Danai Gurira takes on Shakespeare's Richard III in Central Park Guirira said it was interesting to explore "toxic masculinity" as a perpetrator instead of an object - and that the role brought up a lot of questions.

Why it matters that Danai Gurira is taking on Richard III

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AYESHA RASCOE, HOST:

The villainous monarch in Shakespeare's play "Richard III" has been portrayed by actors ranging from Laurence Olivier...

(SOUNDBITE OF FILM, "RICHARD III")

LAURENCE OLIVIER: (As Richard III) Now is the winter of our discontent.

RASCOE: ...To Ian McKellen.

(SOUNDBITE OF FILM, "RICHARD III")

IAN MCKELLEN: (As Richard III) Made glorious summer by this sun of York.

RASCOE: And now at New York's Shakespeare in the Park, the lead role is being played by Danai Gurira, who's best known for her roles in Marvel films and television's "The Walking Dead."

(SOUNDBITE OF PLAY, "RICHARD III")

DANAI GURIRA: (As Richard III) And all the clouds that lour'd upon our house in the deep bosom of the ocean buried.

RASCOE: Jeff Lunden reports.

JEFF LUNDEN, BYLINE: Danai Gurira may be a classically trained actress, but when she got the call asking if she'd like to play Richard III this summer, she says she was surprised.

GURIRA: I just remember just laughing and finding it really thrilling and scary. And it felt right, but it was nothing I would ever have thought of myself.

LUNDEN: Gurira says it took her two months to say yes. But once she started preparing, she got very excited.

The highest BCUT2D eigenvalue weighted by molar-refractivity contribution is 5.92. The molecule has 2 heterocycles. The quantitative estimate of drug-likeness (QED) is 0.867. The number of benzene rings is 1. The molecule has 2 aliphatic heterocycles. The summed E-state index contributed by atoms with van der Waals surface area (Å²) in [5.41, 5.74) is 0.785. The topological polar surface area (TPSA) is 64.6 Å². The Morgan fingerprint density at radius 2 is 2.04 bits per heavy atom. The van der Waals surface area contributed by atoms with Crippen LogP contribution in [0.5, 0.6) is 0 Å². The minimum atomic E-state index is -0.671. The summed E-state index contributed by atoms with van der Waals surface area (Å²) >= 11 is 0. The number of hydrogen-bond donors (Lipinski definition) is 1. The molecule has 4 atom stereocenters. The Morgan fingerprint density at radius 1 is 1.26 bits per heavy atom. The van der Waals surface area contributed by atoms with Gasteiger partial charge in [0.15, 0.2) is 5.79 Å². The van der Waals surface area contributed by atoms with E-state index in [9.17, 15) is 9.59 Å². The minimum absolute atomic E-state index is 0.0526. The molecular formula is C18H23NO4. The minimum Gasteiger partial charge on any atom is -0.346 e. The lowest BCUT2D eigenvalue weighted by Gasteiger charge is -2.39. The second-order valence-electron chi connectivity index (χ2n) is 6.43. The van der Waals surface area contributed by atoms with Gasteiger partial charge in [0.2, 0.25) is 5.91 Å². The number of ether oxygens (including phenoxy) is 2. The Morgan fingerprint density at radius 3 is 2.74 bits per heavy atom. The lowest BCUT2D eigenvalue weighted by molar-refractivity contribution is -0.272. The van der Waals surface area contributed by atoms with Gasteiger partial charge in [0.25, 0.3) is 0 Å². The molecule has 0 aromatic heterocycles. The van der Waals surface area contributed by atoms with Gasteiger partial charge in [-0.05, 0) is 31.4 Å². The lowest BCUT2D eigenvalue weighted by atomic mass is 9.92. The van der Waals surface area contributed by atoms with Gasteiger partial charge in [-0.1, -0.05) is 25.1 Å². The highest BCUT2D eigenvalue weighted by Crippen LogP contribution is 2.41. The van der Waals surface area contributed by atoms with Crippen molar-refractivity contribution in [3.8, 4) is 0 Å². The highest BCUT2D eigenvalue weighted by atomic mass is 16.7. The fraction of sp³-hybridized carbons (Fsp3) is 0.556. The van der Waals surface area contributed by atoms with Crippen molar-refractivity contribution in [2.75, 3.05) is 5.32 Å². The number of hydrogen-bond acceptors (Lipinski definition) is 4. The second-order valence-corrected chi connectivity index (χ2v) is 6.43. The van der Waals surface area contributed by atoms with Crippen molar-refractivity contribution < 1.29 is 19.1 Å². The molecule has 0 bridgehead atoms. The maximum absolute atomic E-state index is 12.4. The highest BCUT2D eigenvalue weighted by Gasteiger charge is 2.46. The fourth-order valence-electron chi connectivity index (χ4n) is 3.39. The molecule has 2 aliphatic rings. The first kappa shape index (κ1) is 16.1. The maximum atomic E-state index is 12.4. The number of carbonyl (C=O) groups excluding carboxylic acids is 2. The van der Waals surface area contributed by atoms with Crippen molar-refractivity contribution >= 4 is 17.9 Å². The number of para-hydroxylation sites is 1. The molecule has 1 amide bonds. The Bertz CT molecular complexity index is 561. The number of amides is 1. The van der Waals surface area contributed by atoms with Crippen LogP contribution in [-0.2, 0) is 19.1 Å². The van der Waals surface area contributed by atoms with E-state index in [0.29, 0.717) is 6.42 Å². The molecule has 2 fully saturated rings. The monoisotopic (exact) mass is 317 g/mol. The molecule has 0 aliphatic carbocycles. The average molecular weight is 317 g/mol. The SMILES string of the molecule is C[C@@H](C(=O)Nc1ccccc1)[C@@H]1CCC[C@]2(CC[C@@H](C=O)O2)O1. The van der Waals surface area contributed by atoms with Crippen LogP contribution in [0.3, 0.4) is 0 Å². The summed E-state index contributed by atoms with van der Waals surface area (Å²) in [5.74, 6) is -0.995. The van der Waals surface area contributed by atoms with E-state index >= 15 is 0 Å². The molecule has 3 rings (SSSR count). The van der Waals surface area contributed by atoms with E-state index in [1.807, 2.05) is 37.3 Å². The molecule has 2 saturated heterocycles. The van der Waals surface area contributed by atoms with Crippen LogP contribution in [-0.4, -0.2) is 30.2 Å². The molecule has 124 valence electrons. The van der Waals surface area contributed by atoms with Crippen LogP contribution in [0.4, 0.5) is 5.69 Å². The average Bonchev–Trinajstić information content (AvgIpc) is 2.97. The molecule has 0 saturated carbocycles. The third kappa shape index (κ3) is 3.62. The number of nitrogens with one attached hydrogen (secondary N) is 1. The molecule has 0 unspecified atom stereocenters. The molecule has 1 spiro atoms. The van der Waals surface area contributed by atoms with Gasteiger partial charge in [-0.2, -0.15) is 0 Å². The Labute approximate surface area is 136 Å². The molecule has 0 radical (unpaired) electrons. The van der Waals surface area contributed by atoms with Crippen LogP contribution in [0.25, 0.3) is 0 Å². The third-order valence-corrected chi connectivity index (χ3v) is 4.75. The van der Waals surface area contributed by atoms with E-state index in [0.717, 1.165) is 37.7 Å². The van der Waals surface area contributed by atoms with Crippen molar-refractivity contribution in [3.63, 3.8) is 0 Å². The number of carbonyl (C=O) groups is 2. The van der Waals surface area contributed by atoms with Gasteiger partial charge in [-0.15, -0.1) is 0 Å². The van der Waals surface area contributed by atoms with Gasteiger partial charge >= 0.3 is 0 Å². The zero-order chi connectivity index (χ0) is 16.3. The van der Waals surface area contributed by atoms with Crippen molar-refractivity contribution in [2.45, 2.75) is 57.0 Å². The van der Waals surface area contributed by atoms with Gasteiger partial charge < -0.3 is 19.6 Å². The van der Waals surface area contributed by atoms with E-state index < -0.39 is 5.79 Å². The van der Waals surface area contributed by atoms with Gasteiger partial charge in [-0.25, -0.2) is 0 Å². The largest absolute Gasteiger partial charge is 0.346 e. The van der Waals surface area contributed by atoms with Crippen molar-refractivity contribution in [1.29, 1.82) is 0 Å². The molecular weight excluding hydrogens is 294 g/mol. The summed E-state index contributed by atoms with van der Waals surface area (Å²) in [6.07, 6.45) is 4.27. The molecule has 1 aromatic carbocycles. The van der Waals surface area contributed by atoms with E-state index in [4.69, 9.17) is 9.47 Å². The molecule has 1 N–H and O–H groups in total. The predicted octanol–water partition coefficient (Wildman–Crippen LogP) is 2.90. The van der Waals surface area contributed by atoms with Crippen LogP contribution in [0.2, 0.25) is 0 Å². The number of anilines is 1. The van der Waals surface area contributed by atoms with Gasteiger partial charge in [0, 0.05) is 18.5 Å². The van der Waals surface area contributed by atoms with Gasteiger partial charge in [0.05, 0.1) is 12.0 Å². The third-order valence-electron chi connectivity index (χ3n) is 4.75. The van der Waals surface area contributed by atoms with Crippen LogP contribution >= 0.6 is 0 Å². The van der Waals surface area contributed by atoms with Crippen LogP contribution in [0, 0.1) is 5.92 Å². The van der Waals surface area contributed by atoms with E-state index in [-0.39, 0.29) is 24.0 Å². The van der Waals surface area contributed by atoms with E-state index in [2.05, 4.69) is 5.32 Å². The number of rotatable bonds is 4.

GURIRA: It's an interesting thing for a woman to get to explore toxic masculinity this way because usually we're just, like, the receivers of it. But stepping into it and exploring it from the inside has been very fascinating to me.

(SOUNDBITE OF PLAY, "RICHARD III")

GURIRA: (As Richard III) Was ever a woman in this humor wooed? Was ever a woman in this humor won? I'll have her, but I'll not keep her long.

Is there a different experience the audience has when they hear misogyny come through a female body? Does it highlight it more? Does it sharpen it in terms of how grotesque it is? And I hope it does.

LUNDEN: London-based critic Matt Wolf says women cast as male characters in Shakespeare has been around for a long time. Sarah Bernhardt famously played Hamlet in 1899. But more recently, Fiona Shaw, Glenda Jackson and Ruth Negga have played roles written for men.

MATT WOLF: I think a lot of it is about redressing that balance, kind of giving the women their crack at the canon.

LUNDEN: Richard III famously talks about his physical disabilities, as do other characters describing him. Director Robert O'Hara says there's a history of actors using devices to play disability.

ROBERT O’HARA: People putting a hump on their back or people strapping their arms down or sliding their foot across the stage. And I was like, I want to open up the conversation and say, if we're going to talk about disabled actors, why don't we open up the entire play? Any actor can play any of these parts, and I think that opened up the story as well.